Get a good prenatal. Prenatals are there to give you what you need in the (likely) event that eating healthy food is impossible or repulsive. Chris Kresser recommends Pure Encapsulations Nutrient 950 with vitamin K2. Whatever you get, make sure it contains folate, rather than folic acid.

Primalize your non-Primal foods. Let’s take your two examples – mac and cheese and tortilla chips. If mac and cheese are all you can eat, dress it up. Buy gluten free mac and cheese (usually made from rice). When you make the cheese sauce, add a few egg yolks (from a farm you trust) to the mix; you won’t even know the difference. See if you can’t handle adding some ground beef or a few ounces of baked salmon to the mac and cheese, or maybe even some chopped, steamed spinach. Get tortilla chips cooked in lard or a high-oleic seed oil. Check the nutrition label for a high monounsaturated fat content and a low polyunsaturated fat content. Instead of just eating salsa, make a nutritious dip for the chips, like guacamole. Add an egg yolk to your guacamole (trust me, it tastes good, especially if you make it from scratch).

Reduce the CrossFitting. Five times a week is too much, in my opinion, especially if you’re doing full-fledged 20-30 minute WODs. Reduce the intensity, the duration, and the volume. Stick to 2-3 workouts a week, focus on strength versus metcons, and do a lot of walking.

Eat high quality cheese as a snack. Since you’re loving mac and cheese, real cheese shouldn’t be too much of a stretch. Cheese is high in protein, fat, calcium (important for the baby’s growth), conjugated linoleic acid (if it’s grass fed, especially), and even vitamin K2 (if it’s grass-fed and aged). Pecorino romano is a nice aged choice that’s almost always made from grass-fed sheep’s milk.

Check out Chris Kresser’s guest post from a while back and focus on the foods he outlined. You may not be able to get all the “sacred fertility foods” down, but at least you’ll have something to work toward.

Dear Mark,

Liver is awesome. But how much is too much of a good thing?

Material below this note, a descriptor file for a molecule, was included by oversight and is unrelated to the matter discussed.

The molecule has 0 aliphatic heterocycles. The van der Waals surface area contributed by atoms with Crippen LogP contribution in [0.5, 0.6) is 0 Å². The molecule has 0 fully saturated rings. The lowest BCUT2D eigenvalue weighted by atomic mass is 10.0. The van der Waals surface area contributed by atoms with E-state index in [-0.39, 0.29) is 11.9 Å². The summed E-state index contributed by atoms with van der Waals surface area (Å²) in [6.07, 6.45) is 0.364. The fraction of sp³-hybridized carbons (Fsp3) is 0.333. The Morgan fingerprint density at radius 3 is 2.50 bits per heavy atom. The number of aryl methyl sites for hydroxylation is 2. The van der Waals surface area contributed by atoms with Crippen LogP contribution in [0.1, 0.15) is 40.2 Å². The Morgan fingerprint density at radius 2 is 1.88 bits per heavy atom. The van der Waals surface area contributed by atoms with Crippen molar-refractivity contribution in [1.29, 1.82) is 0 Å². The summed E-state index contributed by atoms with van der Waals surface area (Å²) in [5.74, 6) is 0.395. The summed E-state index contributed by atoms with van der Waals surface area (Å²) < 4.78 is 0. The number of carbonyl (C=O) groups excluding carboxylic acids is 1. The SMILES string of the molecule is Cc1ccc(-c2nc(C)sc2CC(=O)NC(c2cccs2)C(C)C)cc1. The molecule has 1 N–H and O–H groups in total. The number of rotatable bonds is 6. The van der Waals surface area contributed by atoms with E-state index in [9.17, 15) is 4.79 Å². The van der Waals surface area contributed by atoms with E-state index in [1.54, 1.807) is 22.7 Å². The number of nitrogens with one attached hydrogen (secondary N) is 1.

Do other organs (kidneys/hearts/lungs/brains) present the same problems with regards to retinol or other vitamins?


We’ve all heard the stories about the hungry Arctic explorers who died from retinoid overdose after eating polar bear (or sled dog) liver, and almost every pregnant woman has been admonished by her doctor to avoid liver because the vitamin A can increase the risk of severe birth defects. And yes, it’s true: you shouldn’t eat polar bear liver because of the extreme retinol content and vitamin A supplementation has been linked to birth defects.

That said, polar bear liver is special; just a gram of it contains between 24,000 and 35,000 IUs of retinol. A gram of beef liver contains just 165 IUs. Lesson? Don’t eat polar bear liver.

As to the risk of birth defects from liver, that’s been overblown. Retinol from food does not have the same effect on the fetus as supplemental retinol, and even though a 1995 study proved this, “avoid liver” is still standard advice given to pregnant women. In the study, women received retinol in the form of fried calf liver, oral supplements, or intramuscular injections. Both types of supplemental retinol caused huge spikes in all-trans-retinoic acid, the primary teratogenic (causing malformations to the fetus) metabolite of retinol, while liver caused no such spikes. Levels of the birth defect metabolite were 20-times higher than baseline after supplementation.